Review: Presume coupeable (2011)


Presume coupeable (2011)

Directed by: Vincent Garenq | 96 minutes | drama | Actors: Philippe Torreton, Wladimir Yordanoff, Noémie Lvovsky, Raphaël Ferret

Then French President Jacques Chirac called it a “judicial disaster”. The Outreau affair has been puzzling in France for years. In November 2001, a network of pedophiles was broken up in Outreau, a suburb of Boulogne-sur-Mer. Eighteen people, mostly parents of young children, were charged. Wrongly, it turned out afterwards, when it became known during the appeal that the main witness, Myriam Badaoui, had lied about the involvement of thirteen other suspects. Most of them she didn’t even know. The thirteen innocents had already been incarcerated for three years; one of them had even committed suicide in prison. The Outreau affair caused quite a stir. The inexperienced prosecutor Fabrice Burgaud, in particular, got a kick out of it, as did the experts, who placed too much value on children’s testimonies. Prime Minister De Villepin and President Chirac personally apologized to the innocent convicts. The memoir of one of those wrongly convicted residents of Outreau, bailiff Alain Marécaux, was filmed in 2011 as ‘Présumé coupable’. The film tells the story from the point of view of an innocent man, whose freedom is taken away from him and who sees his family fall apart, without being able to do anything about it.

Marécaux is played in a sublime way by Philippe Torreton. From one day to the next, he becomes entangled in a web of false testimonies and legal blunders. His wife Edith (Noemie Lvovsky) is also convicted of involvement in the case. Marécaux is supported by lawyer Hubert Delarue (Vladimir Yordanoff), who keeps filing an appeal, but as long as the young inflexible prosecutor Burgaud (Raphael Ferret) stands his ground, he has no leg to stand on. Marécaux slowly goes under and after yet another rejection ends up in the psychiatric wing of the prison. Out of sheer desperation, he decides to go on a hunger strike. By telling the story from the point of view of the victim Marécaux, director Vincent Garenq knows how to put his finger on the sore spot for the French justice. The haughtiness of Burgaud, who thinks he has the trial of a lifetime, and the lax way in which testimonials are handled expose the weaknesses in the French judicial system. As a result, the lives of seventeen wrongly convicted people – and those of their family and friends – are completely shattered. Garenq confronts his viewers with that psychological and physical suffering by being close to Marécaux. The scenes in the prison are getting more gloomy and claustrophobic by the minute. An apparently innocent fragment in which the new year is ushered in by Marécaux and his fellow prisoners, takes on a subtext that cuts through the marrow. One humiliation after another, one rejection after another – it breaks the man more and more. It makes it all the more confronting when you realize that all this really happened.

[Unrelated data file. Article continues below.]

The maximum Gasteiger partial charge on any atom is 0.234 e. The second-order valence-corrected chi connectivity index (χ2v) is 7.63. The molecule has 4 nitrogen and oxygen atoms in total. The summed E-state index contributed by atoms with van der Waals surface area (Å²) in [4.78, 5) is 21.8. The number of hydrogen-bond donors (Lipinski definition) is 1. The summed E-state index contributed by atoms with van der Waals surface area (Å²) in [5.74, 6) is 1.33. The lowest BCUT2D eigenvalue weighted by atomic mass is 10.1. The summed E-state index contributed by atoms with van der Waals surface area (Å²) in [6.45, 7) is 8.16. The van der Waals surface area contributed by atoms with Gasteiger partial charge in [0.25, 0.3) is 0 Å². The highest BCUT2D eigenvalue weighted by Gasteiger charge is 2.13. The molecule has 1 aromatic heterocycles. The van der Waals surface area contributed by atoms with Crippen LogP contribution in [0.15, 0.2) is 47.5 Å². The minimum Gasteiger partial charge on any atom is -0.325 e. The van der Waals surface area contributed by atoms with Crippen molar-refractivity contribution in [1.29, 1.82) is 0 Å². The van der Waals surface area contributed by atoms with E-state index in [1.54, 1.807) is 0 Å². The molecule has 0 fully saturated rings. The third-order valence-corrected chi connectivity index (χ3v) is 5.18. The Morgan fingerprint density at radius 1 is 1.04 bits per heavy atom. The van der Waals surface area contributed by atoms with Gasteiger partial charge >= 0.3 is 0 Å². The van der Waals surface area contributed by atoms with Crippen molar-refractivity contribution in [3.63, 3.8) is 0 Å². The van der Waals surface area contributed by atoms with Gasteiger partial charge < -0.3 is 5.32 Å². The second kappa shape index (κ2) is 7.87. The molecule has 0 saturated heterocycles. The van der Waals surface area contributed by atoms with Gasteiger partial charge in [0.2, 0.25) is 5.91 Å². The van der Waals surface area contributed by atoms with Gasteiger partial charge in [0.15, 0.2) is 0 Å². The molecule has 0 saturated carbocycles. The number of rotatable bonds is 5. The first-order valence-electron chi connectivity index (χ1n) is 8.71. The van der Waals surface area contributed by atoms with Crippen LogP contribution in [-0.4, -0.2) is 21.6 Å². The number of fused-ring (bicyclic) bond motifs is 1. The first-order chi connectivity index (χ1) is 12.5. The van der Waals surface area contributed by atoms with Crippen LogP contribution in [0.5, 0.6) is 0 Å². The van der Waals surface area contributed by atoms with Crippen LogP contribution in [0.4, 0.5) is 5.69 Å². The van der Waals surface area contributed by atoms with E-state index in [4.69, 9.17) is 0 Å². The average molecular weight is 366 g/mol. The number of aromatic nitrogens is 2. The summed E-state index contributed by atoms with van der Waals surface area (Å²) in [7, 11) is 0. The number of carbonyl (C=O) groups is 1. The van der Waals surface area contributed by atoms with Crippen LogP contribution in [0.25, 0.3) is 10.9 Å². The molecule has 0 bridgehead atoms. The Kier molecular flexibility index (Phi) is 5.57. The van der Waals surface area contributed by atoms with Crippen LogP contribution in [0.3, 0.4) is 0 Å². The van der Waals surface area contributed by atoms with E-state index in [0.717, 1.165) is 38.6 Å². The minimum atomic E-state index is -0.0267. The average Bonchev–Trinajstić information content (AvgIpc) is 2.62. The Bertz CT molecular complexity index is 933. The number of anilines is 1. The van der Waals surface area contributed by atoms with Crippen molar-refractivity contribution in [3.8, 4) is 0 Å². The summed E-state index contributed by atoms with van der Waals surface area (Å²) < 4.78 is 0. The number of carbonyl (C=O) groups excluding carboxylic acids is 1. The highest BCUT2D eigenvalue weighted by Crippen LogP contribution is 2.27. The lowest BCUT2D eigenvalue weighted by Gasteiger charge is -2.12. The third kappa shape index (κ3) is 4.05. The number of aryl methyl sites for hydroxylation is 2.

‘Présumé coupable’ relies heavily on the performance of Philippe Torreton, who puts down an impressive performance. Gradually he changes from a confident husband and father of three children into a pathetic pile of human beings. His physical decline, which evokes memories of Michael Fassbender’s tour de force in ‘Hunger’ (2008), is of course the most striking, but the more subtle changes in his mental toughness are also very cleverly done. The stark photography completes the picture. ‘Présumé coupable’ is a convincing and penetrating film that gets under your skin and doesn’t come out again. Because you realize all too well that you too can become a victim of miscarriage of justice.

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